1. Expanding the list of eligible community development activities threatens to crowd-out the most impactful, proven community development tools. SPARCC is particularly concerned that the unrestricted inclusion of mortgage-backed securities (MBS) and large infrastructure projects as eligible community development activities could significantly reduce bank investment in more impactful CD activities like the Low Income Housing Tax Credit, New Markets Tax Credit, and CDFIs. While MBS serve an important function in the mortgage industry, we believe only de minimis credit for MBS in the CD test under the proposed CD threshold should be permitted because MBS are relatively easy and liquid investments that banks can complete in large quantities, potentially crowding out more impactful CD activities. The proposed changes also threaten to skew bank incentives to quickly fill their CD threshold with large infrastructure investments that are only minimally beneficial to low- and moderate-income communities and which the bank may have already invested in even without the promise of CRA credit. The proposed rule will make it more difficult for environmentally-focused revitalization and remediation of brown fields and other hazardous sites to get funded, creating even more long-term exposure to vulnerable residents. CRA credit should be reserved for the CD activities that are most impactful for communities and that bring marginalized communities and residents to the center of the decision-making process to prioritize a community-driven model of development – a model that uplifts development without displacement.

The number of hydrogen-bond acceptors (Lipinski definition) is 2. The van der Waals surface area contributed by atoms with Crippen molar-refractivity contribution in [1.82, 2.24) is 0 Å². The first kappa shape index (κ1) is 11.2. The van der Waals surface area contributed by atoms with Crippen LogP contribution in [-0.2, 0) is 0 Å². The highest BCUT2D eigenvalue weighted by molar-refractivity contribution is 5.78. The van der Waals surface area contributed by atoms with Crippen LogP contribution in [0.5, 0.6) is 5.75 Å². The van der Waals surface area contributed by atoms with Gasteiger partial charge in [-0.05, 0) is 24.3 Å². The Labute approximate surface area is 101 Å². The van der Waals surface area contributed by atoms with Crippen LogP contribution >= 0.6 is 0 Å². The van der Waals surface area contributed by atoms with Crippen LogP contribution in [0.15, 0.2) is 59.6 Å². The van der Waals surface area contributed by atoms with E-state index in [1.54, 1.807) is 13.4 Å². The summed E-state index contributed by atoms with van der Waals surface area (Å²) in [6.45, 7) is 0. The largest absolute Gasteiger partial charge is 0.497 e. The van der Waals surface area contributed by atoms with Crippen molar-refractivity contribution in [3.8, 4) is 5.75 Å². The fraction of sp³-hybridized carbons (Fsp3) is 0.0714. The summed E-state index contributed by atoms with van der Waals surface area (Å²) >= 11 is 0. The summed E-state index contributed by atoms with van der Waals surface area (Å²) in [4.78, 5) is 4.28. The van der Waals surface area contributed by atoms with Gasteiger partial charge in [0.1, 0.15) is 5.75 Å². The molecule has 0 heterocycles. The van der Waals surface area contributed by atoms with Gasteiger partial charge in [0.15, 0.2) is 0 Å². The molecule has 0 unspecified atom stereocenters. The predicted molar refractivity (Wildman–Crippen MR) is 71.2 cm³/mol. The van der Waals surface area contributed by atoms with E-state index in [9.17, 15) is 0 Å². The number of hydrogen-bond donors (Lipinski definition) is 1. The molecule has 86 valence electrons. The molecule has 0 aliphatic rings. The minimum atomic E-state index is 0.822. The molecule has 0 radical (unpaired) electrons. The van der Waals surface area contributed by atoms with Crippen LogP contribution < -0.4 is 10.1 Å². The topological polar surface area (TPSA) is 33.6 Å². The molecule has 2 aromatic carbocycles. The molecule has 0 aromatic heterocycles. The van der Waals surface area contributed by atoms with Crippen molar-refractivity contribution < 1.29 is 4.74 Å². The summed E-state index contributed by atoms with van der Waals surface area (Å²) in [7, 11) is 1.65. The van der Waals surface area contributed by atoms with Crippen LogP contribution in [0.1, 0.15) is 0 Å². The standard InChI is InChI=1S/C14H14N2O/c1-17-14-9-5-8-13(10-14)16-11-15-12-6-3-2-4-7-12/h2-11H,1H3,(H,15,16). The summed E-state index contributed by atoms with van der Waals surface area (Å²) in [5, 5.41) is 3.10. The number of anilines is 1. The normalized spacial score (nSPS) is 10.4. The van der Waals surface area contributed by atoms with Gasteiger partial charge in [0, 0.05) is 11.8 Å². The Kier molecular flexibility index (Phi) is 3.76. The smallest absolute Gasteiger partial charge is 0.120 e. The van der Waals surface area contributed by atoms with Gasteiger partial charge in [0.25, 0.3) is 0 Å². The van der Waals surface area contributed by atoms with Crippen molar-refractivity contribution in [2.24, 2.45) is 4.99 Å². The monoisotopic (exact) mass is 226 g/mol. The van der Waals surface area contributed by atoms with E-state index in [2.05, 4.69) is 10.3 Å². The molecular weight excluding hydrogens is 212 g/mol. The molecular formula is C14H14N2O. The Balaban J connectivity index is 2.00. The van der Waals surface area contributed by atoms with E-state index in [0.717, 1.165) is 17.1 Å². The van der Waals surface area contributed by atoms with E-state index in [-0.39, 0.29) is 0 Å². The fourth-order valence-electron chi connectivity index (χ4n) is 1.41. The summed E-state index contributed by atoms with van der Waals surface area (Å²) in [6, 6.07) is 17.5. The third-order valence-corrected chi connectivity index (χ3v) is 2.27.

2. There is no obligation for a bank to engage in community development equity investments. CD equity investments – including the Low Income Housing Tax Credit and New Markets Tax Credits, two public-private partnerships with proven track records of success – tend to be more complex, resource-heavy, and time-intensive than other potential CRA-eligible activities, yet CRA-motivated banks have historically viewed these as attractive investment opportunities because of their undeniable impact on the ground and eligibility for credit under the investment test. Given the elimination of the investment test and absence of any requirement to participate in CD equity investments, we are concerned that these particularly impactful products could experience a debilitating reduction in investor interest. When combined with the unrestricted expansion of eligible CD activities to include MBS and infrastructure investments, the threat to CD equity investments becomes even sharper.
3. Stakeholders do not have adequate data to assess the potential impacts of the proposed 2% community development threshold. SPARCC appreciates that the regulators have proposed a requirement to engage in CD activities, but as structured this 2% threshold presents serious practical and operational challenges that will ultimately hinder its success. In the absence of full data on current CD activity levels, it is impossible for stakeholders to evaluate whether this 2% threshold is appropriately calibrated, especially when considering the expanded list of eligible activities. We are facing a national housing crisis– in communities large and small, urban and rural – that requires thoughtful and transparent analysis of potential changes to CD investment tools affected by CRA. We oppose any changes that reduce the current amount or impact of CRA CD activity undertaken by banks and urge the agencies to provide full data on current and proposed investment levels before issuing a final rule.